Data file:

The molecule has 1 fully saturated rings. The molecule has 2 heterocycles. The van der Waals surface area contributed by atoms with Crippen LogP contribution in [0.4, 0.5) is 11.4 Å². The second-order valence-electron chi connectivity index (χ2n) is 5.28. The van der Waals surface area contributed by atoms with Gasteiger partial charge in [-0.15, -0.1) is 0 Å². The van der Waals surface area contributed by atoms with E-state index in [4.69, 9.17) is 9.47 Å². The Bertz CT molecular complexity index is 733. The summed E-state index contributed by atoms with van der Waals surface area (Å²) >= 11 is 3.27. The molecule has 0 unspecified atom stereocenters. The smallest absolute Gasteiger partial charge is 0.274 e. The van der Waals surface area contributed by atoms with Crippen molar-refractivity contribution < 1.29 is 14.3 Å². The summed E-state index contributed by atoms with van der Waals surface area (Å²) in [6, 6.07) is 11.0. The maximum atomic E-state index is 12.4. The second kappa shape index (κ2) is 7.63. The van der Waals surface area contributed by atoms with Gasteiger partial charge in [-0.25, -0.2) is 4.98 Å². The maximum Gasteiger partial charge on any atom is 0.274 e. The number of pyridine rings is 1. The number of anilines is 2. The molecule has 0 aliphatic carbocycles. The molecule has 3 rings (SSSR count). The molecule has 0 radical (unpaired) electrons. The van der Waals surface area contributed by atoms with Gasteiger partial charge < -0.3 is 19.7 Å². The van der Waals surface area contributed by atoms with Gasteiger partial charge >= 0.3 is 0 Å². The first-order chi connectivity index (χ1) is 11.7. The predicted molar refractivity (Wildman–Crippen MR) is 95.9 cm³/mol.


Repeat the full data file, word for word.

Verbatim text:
The molecule has 1 fully saturated rings. The molecule has 2 heterocycles. The van der Waals surface area contributed by atoms with Crippen LogP contribution in [0.4, 0.5) is 11.4 Å². The second-order valence-electron chi connectivity index (χ2n) is 5.28. The van der Waals surface area contributed by atoms with Gasteiger partial charge in [-0.15, -0.1) is 0 Å². The van der Waals surface area contributed by atoms with E-state index in [4.69, 9.17) is 9.47 Å². The Bertz CT molecular complexity index is 733. The summed E-state index contributed by atoms with van der Waals surface area (Å²) >= 11 is 3.27. The molecule has 0 unspecified atom stereocenters. The smallest absolute Gasteiger partial charge is 0.274 e. The van der Waals surface area contributed by atoms with Crippen molar-refractivity contribution < 1.29 is 14.3 Å². The summed E-state index contributed by atoms with van der Waals surface area (Å²) in [6, 6.07) is 11.0. The maximum atomic E-state index is 12.4. The second kappa shape index (κ2) is 7.63. The van der Waals surface area contributed by atoms with Gasteiger partial charge in [-0.25, -0.2) is 4.98 Å². The maximum Gasteiger partial charge on any atom is 0.274 e. The number of pyridine rings is 1. The number of anilines is 2. The molecule has 0 aliphatic carbocycles. The molecule has 3 rings (SSSR count). The molecule has 0 radical (unpaired) electrons. The van der Waals surface area contributed by atoms with Gasteiger partial charge < -0.3 is 19.7 Å². The van der Waals surface area contributed by atoms with Gasteiger partial charge >= 0.3 is 0 Å². The first-order chi connectivity index (χ1) is 11.7. The predicted molar refractivity (Wildman–Crippen MR) is 95.9 cm³/mol.